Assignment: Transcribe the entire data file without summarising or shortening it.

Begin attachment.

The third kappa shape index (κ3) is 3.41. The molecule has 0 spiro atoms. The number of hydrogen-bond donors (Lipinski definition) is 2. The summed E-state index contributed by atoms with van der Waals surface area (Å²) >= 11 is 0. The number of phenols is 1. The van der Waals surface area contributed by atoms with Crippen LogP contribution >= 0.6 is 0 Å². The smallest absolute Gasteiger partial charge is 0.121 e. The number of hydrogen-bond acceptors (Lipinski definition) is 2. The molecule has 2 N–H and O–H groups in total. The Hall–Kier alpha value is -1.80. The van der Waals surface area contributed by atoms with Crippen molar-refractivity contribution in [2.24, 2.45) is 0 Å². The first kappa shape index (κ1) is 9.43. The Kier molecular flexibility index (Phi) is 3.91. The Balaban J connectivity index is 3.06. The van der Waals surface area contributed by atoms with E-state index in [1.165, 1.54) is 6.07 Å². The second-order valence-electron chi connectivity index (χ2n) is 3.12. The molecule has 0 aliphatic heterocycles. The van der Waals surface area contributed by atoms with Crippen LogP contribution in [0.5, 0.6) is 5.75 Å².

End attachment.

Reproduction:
The third kappa shape index (κ3) is 3.41. The molecule has 0 spiro atoms. The number of hydrogen-bond donors (Lipinski definition) is 2. The summed E-state index contributed by atoms with van der Waals surface area (Å²) >= 11 is 0. The number of phenols is 1. The van der Waals surface area contributed by atoms with Crippen LogP contribution >= 0.6 is 0 Å². The smallest absolute Gasteiger partial charge is 0.121 e. The number of hydrogen-bond acceptors (Lipinski definition) is 2. The molecule has 2 N–H and O–H groups in total. The Hall–Kier alpha value is -1.80. The van der Waals surface area contributed by atoms with Crippen molar-refractivity contribution in [2.24, 2.45) is 0 Å². The first kappa shape index (κ1) is 9.43. The Kier molecular flexibility index (Phi) is 3.91. The Balaban J connectivity index is 3.06. The van der Waals surface area contributed by atoms with E-state index in [1.165, 1.54) is 6.07 Å². The second-order valence-electron chi connectivity index (χ2n) is 3.12. The molecule has 0 aliphatic heterocycles. The van der Waals surface area contributed by atoms with Crippen LogP contribution in [0.5, 0.6) is 5.75 Å².